"The sad thing is that, unlike Jay or Prodigy, who not only forgot how to rap but also how to write, Cam's lyrics are still pretty top notch."

yea, DOA is maybe the worst song i've heard this year. he's just stumbling all over himself ruining a great beat.

tray said...

DOA?

bding7 said...

the new jay song, "Death of Autotune." sorry i wasn't clear about that at all.

tray said...

Oh... yeah, I'm not at all up to date on the big event NahRight type of stuff.

Badmon3333 said...

The only bad thing about BlaQKout is it's about eight years too late. Otherwise, it's just another reason why Quik is really actually better and far more consistent than Dre.

tray said...

Certainly far more consistent, and while Dre was definitely responsible for a few great tracks from 1999-2003, I don't really find that super-clean sound too interesting. That said, I suppose that Efil4zaggin is a bigger accomplishment than anything on Quik's resume.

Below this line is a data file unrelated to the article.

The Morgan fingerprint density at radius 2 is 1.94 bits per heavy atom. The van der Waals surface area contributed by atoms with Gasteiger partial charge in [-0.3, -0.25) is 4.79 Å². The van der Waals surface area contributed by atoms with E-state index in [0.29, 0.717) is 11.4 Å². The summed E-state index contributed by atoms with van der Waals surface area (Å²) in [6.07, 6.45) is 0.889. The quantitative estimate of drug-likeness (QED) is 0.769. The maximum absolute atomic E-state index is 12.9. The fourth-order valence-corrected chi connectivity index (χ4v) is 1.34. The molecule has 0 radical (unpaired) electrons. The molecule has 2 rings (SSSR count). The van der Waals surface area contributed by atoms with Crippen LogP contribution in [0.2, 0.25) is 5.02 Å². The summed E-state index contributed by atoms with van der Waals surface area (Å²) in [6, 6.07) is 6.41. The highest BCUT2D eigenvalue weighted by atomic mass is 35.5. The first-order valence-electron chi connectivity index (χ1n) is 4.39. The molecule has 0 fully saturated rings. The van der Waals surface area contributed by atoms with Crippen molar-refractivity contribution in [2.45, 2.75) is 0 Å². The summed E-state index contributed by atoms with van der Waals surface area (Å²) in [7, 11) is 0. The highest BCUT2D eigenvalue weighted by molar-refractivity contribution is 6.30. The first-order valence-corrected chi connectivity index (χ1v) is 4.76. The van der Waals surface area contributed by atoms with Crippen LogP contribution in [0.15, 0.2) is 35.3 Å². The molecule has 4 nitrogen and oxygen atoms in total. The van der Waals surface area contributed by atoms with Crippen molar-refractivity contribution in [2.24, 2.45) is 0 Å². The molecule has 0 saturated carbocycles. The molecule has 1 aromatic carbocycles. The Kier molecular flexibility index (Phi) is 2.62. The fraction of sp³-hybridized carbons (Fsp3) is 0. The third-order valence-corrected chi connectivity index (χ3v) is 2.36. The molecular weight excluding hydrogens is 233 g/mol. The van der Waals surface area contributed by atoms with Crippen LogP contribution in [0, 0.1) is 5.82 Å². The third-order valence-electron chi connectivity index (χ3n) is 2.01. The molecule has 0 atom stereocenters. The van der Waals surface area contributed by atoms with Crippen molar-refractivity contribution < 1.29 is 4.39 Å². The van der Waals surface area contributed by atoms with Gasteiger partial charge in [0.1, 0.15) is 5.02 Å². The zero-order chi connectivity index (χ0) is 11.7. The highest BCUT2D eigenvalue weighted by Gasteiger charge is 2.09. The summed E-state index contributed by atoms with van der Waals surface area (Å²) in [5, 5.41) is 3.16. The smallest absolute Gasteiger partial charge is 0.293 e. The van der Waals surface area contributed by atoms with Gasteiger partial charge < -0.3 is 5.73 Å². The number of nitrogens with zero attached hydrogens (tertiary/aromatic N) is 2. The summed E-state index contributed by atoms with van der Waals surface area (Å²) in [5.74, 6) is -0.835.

Badmon3333 said...

Dre is much more into the beat-you-over-the-head type of style (from the clustered funk of "Efil4zaggin" to his beats on Em's new disc, with a few notable exceptions on the original 'Chronic'), where Quik has what I would say is a much more casual West Coast style that doesn't use P-Funk as a jumping-off point so much as an inspiration for totally new grooves.

tray said...

That's all true, but I guess I prefer the staggering brilliance of something like 'Real Niggaz Don't Die' to the sort of quiet ho-hum professionalism of most Quik stuff. Probably why I don't much like UGK. And actually, now that I actually have listened to the whole album, a lot of it's mediocre to occasionally very nearly unlistenable. Quik's ideas of what passes for a hook in 2009 are very odd.

Badmon3333 said...

'Rhythm-al-ism' was definitely his best hour.